A recent Panorama investigation has found that a lack of money is prompting many care firms to end their contracts with councils. A Freedom of Information request found that over 95 UK councils have been affected by care firms cancelling their contracts as a result of not being able to deliver the service required for the amount of money they are being paid.
The Local Government Association (LGA) said this was as a result of historic under-funding and an aging population, both of which are putting a huge strain on council budgets and the businesses they employ to provide care in the community.
Some of these businesses are finding it difficult to recruit the staff they need or retrain them due to these funding pressures and the impact of the National Living Wage (NLW) raising the amount care firms are spending each month.
From the research Opus Restructuring and Company Watch carried out on behalf of Panorama, they found that 69 home care companies closed in the last three months and 25% of the 2500 UK home care companies operating are at a risk of entering into insolvency.
Councillor Izzi Sercombe from the LGA commented on the findings as part of the investigation; “These figures show the enormous strain providers are under, and emphasises the urgent need for a long-term, sustainable solution to the social care funding crisis.”
The government was approached for an interview regarding these new finding but they declined, only commenting to say that English councils have so far received £9.25bn for social care. The government has also recently announced £2bn for social care over the next three years which they say should help to plug the funding black hole.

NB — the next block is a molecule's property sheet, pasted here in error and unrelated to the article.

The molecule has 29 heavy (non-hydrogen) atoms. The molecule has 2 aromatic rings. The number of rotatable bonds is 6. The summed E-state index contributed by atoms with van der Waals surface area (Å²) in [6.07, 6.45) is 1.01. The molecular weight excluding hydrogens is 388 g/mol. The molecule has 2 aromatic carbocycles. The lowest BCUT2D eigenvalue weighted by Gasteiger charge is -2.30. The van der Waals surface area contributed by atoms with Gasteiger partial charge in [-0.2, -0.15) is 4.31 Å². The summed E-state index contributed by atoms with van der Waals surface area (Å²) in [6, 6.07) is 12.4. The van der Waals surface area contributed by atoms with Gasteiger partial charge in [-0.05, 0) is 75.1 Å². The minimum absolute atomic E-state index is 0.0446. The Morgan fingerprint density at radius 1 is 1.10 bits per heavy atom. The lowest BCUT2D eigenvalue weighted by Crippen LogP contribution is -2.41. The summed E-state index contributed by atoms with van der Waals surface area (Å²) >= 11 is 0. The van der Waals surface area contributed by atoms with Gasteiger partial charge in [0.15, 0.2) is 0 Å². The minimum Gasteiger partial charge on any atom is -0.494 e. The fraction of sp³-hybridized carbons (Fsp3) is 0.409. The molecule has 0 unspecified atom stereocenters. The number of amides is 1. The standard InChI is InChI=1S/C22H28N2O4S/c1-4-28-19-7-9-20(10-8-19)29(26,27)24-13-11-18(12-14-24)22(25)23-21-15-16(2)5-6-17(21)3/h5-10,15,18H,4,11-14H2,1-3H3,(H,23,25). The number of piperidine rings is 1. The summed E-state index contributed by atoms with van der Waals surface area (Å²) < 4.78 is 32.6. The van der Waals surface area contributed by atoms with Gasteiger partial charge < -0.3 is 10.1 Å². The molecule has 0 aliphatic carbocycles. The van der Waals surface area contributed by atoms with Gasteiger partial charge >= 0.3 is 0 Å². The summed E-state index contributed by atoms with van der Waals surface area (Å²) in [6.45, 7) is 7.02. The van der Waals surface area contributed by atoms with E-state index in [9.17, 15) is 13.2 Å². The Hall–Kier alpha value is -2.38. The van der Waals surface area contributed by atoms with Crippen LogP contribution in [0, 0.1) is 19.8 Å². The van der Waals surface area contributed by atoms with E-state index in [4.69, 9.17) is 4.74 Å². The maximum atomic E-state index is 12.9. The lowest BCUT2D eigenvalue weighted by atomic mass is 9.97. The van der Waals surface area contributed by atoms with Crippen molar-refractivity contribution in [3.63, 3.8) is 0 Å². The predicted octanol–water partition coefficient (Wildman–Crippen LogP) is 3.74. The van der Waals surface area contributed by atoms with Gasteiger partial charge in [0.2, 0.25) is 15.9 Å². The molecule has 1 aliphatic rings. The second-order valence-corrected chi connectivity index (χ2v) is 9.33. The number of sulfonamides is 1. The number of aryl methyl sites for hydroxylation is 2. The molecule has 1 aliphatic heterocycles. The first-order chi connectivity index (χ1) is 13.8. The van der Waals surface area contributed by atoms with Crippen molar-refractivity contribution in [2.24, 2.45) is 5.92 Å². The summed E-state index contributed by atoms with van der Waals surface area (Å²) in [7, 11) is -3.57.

These latest findings come only six months after the Care Quality Commission (CQC) warned that adult social care was at a tipping point. The Centre for Workforce Intelligence estimates that to cut the pressure and ease the demand on this sector, at least two million more carers are needed by 2025 in England alone.
Speaking to some of the companies which have recently left their council contracts, the BBC found that although some of the companies had been offered pay increases by the council, they still would not be able to provide the service required. This is due to many factors including the cost of staff wages, mileage allowance for time spent travelling between clients, pension and national insurance contributions.
Colin Angel, policy and campaigns director of United Kingdom Homecare Association, the industry’s trade body, said many companies were struggling and they “really do not know whether they’re going to be able to continue in business, beyond the next year”.
This shortage of carers is creating problems for the NHS, specifically with bed blocking, with elderly people stuck in hospital wards. The majority of these people are waiting for a home care package to be put in place prompting many industry professionals, including Liverpool’s director of adult social services Samih Kalakeche, to claim that there is a crisis in the home care services sector currently.
Regardless of the £2bn promised to adult social care, the industry feels that an increasingly aging population will mean that it will still not be able to keep up with demand. As insolvency looms for a quarter of these businesses, they will be hoping that the government will be able to put in place further measures to create a financially sustainable social care system in the UK.